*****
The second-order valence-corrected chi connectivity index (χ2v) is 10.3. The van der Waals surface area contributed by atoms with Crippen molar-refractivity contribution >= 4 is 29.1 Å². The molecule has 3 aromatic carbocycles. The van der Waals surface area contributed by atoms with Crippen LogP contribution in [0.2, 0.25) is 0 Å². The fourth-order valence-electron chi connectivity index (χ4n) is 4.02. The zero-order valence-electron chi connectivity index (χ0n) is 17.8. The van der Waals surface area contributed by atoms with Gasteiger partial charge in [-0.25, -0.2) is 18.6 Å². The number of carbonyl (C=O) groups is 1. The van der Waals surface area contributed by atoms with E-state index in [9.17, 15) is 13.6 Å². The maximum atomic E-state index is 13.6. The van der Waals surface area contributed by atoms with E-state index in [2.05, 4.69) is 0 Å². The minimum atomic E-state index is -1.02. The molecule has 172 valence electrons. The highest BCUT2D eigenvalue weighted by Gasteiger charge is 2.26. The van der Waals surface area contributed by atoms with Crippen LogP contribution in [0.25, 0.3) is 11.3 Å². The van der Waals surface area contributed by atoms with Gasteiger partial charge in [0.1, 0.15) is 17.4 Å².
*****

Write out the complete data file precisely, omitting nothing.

The second-order valence-corrected chi connectivity index (χ2v) is 10.3. The van der Waals surface area contributed by atoms with Crippen molar-refractivity contribution >= 4 is 29.1 Å². The molecule has 3 aromatic carbocycles. The van der Waals surface area contributed by atoms with Crippen LogP contribution in [0.2, 0.25) is 0 Å². The fourth-order valence-electron chi connectivity index (χ4n) is 4.02. The zero-order valence-electron chi connectivity index (χ0n) is 17.8. The van der Waals surface area contributed by atoms with Gasteiger partial charge in [-0.25, -0.2) is 18.6 Å². The number of carbonyl (C=O) groups is 1. The van der Waals surface area contributed by atoms with E-state index in [9.17, 15) is 13.6 Å². The maximum atomic E-state index is 13.6. The van der Waals surface area contributed by atoms with E-state index in [2.05, 4.69) is 0 Å². The minimum atomic E-state index is -1.02. The molecule has 172 valence electrons. The highest BCUT2D eigenvalue weighted by Gasteiger charge is 2.26. The van der Waals surface area contributed by atoms with Crippen LogP contribution in [0.25, 0.3) is 11.3 Å². The van der Waals surface area contributed by atoms with Gasteiger partial charge in [0.1, 0.15) is 17.4 Å².